Instead, with no change in life or prospects in Gaza and the West Bank, Palestinians had little to celebrate and many families were left to mourn the loss of life. Islamic Jihad was also in a difficult position Video which appeared to show its missiles malfunctioning and hitting civilian areas in Gaza.
“Objectively speaking, the Israelis will win if the truce prevails,” said Ibrahim Dalalsha, director of the Horizon Center, a Palestinian political research group. “They have isolated Islamic Jihad. Other than “launching rockets”, Islamic Jihad doesn’t really have anything concrete to say to people. And Hamas didn’t participate because it has too much to lose, which is an achievement for Israel.”
The fighting also highlighted Israel’s growing acceptance in parts of the Arab world. Previous wars in Gaza have drawn sharp criticism from other Arab countries. This time, the response was more muted.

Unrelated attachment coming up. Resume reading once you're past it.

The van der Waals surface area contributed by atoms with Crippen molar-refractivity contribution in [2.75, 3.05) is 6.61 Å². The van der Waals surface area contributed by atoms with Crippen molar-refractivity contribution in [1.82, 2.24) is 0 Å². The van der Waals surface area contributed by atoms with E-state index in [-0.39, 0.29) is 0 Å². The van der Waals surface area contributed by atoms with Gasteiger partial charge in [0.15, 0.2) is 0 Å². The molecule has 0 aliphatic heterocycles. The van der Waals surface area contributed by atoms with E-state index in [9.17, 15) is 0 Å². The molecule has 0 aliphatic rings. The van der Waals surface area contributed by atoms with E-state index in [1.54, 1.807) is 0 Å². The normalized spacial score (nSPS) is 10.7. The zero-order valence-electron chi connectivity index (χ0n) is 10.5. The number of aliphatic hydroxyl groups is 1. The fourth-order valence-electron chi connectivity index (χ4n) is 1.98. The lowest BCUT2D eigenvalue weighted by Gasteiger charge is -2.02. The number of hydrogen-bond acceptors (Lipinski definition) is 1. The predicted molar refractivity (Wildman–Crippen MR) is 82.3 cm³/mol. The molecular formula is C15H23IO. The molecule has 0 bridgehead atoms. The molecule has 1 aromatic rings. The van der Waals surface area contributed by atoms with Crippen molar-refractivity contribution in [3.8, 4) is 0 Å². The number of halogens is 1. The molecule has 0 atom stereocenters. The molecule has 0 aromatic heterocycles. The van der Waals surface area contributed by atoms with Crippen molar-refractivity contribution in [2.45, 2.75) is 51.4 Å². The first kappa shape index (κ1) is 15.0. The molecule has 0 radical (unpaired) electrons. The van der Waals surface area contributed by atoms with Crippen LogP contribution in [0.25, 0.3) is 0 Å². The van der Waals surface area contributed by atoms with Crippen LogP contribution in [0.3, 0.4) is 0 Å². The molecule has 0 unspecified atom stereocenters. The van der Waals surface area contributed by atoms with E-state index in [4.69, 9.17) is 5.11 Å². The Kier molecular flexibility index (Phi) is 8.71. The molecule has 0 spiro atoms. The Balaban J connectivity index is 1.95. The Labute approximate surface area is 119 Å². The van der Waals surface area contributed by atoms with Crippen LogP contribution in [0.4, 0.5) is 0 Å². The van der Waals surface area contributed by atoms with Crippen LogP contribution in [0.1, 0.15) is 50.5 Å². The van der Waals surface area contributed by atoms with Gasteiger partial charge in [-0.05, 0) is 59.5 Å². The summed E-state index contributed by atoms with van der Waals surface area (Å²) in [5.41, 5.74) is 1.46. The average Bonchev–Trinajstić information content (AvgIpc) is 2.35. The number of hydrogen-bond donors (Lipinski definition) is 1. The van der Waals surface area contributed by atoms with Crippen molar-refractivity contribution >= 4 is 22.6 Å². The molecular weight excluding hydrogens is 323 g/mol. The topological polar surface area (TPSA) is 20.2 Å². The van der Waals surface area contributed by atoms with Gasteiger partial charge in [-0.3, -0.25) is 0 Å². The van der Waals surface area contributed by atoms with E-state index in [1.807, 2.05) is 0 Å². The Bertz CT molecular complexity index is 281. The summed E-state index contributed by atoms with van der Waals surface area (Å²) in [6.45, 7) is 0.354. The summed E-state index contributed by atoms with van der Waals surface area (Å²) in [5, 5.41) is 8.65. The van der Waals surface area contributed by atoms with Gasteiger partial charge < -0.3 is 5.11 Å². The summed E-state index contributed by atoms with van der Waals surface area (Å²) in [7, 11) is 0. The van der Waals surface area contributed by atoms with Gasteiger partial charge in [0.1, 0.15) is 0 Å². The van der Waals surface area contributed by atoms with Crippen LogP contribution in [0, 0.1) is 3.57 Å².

Two of the three Arab countries that formalized ties with Israel in 2020, Morocco and the United Arab Emirates, is expressed worry on the violence, but avoided criticism of Israel. Only the third country, Bahrain, immediately doomed Israel’s strikes.
But in broader terms, analysts said, the fighting accomplished little for either the Israelis or the Palestinians.
By launching strikes on Friday that killed key militant leaders, Israel contained what it said was an imminent threat from Islamic Jihad. But the broader stalemate in Gaza will continue as long as Hamas is in power there, as the group remains unwilling to recognize Israel or disband its militia, making Israel reluctant to end its blockade, which is maintained by shared with Egypt.